The “File from scanner” phishing attacks affected the Transportation industry approximately 49% of the time, the healthcare industry 31% of the time and the Insurance and Pharma / Biotech industries around 30% of the time.

Locky Ransomware:

In early 2016 a new form of ransomware emerged. Locky ransomware can be delivered via a Microsoft Office Document. This Phishing attack email message will contain a subject similar to “ATTN: Invoice 20160146” and the body of the email may say “Please see the attached invoice (Microsoft Word Document) and remit payment according to the terms listed at the bottom of the invoice".

This type of Phishing attack is especially disturbing as users frequently believe that Office documents are safe. It is also very common for Word, and other Office documents, to be exchanged via email. As a result, users open these types of Phishing emails over 21% of the time. Upon opening the document the user is usually presented with gibberish and an Office message indicating that the document contains a macro. Office asks if the user wishes to “Enable Editing”. All too frequently, the users confirm and the embedded macro goes to work causing havoc.

The Locky attack authors are very sophisticated. Generally, the email received by the end user has no grammatical or spelling errors and frequently looks as though it is from a fellow employee or someone that the user knows. In addition, the Locky attack appears to the end user as if it is part of the organizations existing invoice process.

Phishme found that Locky phising emails were opened by the Insurance industry almost 35% of the time. The top three industries affected by Locky are rounded out by Energy at just under 32% and healthcare at almost 25% of the attack items were opened.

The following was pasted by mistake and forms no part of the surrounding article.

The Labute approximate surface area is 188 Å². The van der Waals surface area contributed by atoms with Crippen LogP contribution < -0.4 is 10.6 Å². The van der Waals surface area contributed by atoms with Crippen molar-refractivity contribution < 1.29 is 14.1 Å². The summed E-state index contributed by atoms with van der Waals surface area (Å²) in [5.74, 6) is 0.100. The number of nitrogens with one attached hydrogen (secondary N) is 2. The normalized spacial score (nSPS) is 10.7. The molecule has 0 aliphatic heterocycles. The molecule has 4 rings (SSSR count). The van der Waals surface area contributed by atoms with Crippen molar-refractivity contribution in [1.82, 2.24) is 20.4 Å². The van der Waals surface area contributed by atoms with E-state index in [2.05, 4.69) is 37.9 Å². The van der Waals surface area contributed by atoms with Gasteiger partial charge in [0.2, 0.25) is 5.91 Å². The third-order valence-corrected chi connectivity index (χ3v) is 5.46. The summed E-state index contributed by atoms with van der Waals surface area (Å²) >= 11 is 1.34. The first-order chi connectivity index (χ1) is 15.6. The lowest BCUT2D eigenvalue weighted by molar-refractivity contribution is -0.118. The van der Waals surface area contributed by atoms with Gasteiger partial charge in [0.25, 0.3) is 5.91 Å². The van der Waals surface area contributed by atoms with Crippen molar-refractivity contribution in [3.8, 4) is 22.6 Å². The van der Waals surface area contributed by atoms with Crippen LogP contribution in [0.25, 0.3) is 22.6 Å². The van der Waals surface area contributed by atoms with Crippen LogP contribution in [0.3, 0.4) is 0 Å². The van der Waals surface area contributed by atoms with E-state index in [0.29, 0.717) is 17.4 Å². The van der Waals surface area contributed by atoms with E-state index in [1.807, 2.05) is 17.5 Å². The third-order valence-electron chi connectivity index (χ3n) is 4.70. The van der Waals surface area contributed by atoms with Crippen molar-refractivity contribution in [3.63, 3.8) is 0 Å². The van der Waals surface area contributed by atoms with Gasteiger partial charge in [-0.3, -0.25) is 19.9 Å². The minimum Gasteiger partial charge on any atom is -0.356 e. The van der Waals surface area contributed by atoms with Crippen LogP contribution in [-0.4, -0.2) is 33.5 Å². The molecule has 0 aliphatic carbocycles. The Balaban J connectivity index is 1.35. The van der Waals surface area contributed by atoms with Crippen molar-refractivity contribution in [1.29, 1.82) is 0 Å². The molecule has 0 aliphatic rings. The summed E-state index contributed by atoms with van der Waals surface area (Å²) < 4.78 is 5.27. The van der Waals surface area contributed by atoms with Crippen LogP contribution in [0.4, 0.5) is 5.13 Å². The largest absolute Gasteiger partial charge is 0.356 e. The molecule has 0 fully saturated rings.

Prevention:

When employees actively report Phishing threats the time for detection of a data breach is reduced to just over an hour. In contrast the industry average detection for a data breach is 146 days. This is likely due to the fact that once reported, Information Technology personnel know what to look for.

According to the study, employee education is likely the most effective method of increasing security and reducing vulnerability. The study found if a company runs through just one simulation, that the risk users pose drops by almost 20%. This means that users are trainable and can learn, which increases a firm’s security.

According to its website, PhishMe, Incorporated says: “PhishMe believes employees – humans – should be empowered as part of the solution to help strengthen defenses and gather real-time attack intelligence to stop attacks in progress.”

Evidence Solutions agrees, education is key in preventing a data loss or a virus infection. Please share this newsletter.

PhishMe, Incorporated’s headquarters are in Leesburg, VA, the company also has U.S. offices in New York, NY, San Francisco, CA as well as Birmingham, AL. The full report is available at: https://phishme.com/project/2016-phishing-susceptibility-report/

 

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By Scott Greene

Evidence Solutions, Inc.

Complex Electronic Evidence in PLAIN English.